South Carolina’s $9 Billion Nuclear Boondoggle Fits a Global Pattern of Troubles

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One of two Westinghouse AP1000 reactors to remain unfinished at South Carolina’s VC Summer nuclear power plant

“Public trust is at stake here, folks.” That’s how South Carolina’s top power industry regulator described the gravity yesterday of local utilities’ decision to walk away from a pair of partially-built nuclear reactors, according to Charleston’s Post and Courier newspaper. Public Service Commission chairman Swain Whitfield added that the reactors’ cancellation after $9 billion of investment — more than the state’s annual budget — “is going to shatter lives, hopes and dreams” in South Carolina.

South Carolina-based Santee Cooper and SCANA’s abandonment of their pair of new reactors, announced on Monday, also have broader ramifications for the nuclear industry’s self-declared “nuclear renaissance.” In March the cost overruns and delays afflicting this project and a sister project in Georgia drove the reactor designer and builder Westinghouse Electric Co. into bankruptcy. Cost overruns and political concerns are also squeezing nuclear suppliers from France, South Korea, and Russia.

South Carolina’s reactor fiasco mirrors the financial blowouts and shoddy fabrication of the 1970s that sparked a 30-year hiatus in U.S. nuclear power construction. The VC Summer project [PDF] started out as a $10 billion effort, but its owners now project that completing it would cost over $20 billion; the price could be $25 billion, according to the Post and Courier.

Construction is continuing (for now) for new reactors at Georgia’s Vogtle power plant led by Atlanta-based utility Southern Co. But they too are in trouble. In March Morgan Stanley estimated that the project would cost $18.9 billion—double its original price tag. Southern’s board is to decide later this month whether to halt it.

All of the reactors use Westinghouse’s AP1000 design, which is supposed to be meltdown-proof thanks to a tank of cooling water positioned above the reactor and improved air circulation. In 2015 Southern CEO Thomas Fanning told Bloomberg News that its pair of Westinghouse AP1000 reactors would be, “one of the most successful megaprojects in modern American industrial history.”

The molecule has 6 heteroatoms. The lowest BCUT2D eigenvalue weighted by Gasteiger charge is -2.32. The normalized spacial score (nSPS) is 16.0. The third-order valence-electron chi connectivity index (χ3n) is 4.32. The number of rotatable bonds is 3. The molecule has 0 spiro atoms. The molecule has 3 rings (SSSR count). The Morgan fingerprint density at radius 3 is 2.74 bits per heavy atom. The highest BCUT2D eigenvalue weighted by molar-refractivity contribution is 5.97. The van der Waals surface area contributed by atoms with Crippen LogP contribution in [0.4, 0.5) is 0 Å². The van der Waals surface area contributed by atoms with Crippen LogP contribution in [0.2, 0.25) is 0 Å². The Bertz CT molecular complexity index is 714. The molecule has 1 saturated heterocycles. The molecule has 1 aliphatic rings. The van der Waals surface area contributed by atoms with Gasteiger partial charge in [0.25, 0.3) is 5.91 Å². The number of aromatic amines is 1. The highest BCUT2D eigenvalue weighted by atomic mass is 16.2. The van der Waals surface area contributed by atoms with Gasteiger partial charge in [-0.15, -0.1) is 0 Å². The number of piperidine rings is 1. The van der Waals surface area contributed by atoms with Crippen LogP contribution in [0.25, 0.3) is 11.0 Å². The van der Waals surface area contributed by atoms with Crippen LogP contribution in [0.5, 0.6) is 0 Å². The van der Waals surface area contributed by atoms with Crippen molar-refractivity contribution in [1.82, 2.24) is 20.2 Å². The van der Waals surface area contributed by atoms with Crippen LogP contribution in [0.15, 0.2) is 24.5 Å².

Instead the new reactors have humbled Westinghouse. The financial fallout continues to challenge Toshiba, Pittsburgh-based Westinghouse’s Japanese parent company; some banks and shareholders are urging it to consider bankruptcy protection according to The Register.

Back in South Carolina there will be plenty of wrangling in the years ahead over who bears the blame and who should cover the wasted investment. SCANA and Santee Cooper plan to seek assets from the Westinghouse bankruptcy and have been guaranteed over $2.1 billion in compensation by Toshiba.

Santee Cooper CEO Lonnie Carter is also sharing some blame with President Trump and his planned pullback from President Obama’s Clean Power Plan, which promised incentives for states building new nuclear. “If you really believe that we need to reduce carbon, this was the way to do it,” said Carter on Monday.

Environmental groups, however, say new reactors are not a cost-efficient solution to climate change, and put the blame squarely on the utilities’ executives such as Carter. “Foul-ups and inferior quality plagued the construction from the outset… Prudent management would have recognized that the project was doomed by mid-2016 and pulled the plug,” writes Mark Cooper, senior fellow at Vermont Law School’s Institute for Energy and the Environment, in a report last month commissioned by the Sierra Club and Friends of the Earth. They are petitioning the Public Service Commission to protect state ratepayers, who have already been charged nearly $2 billion in advance for power that the reactors will never generate.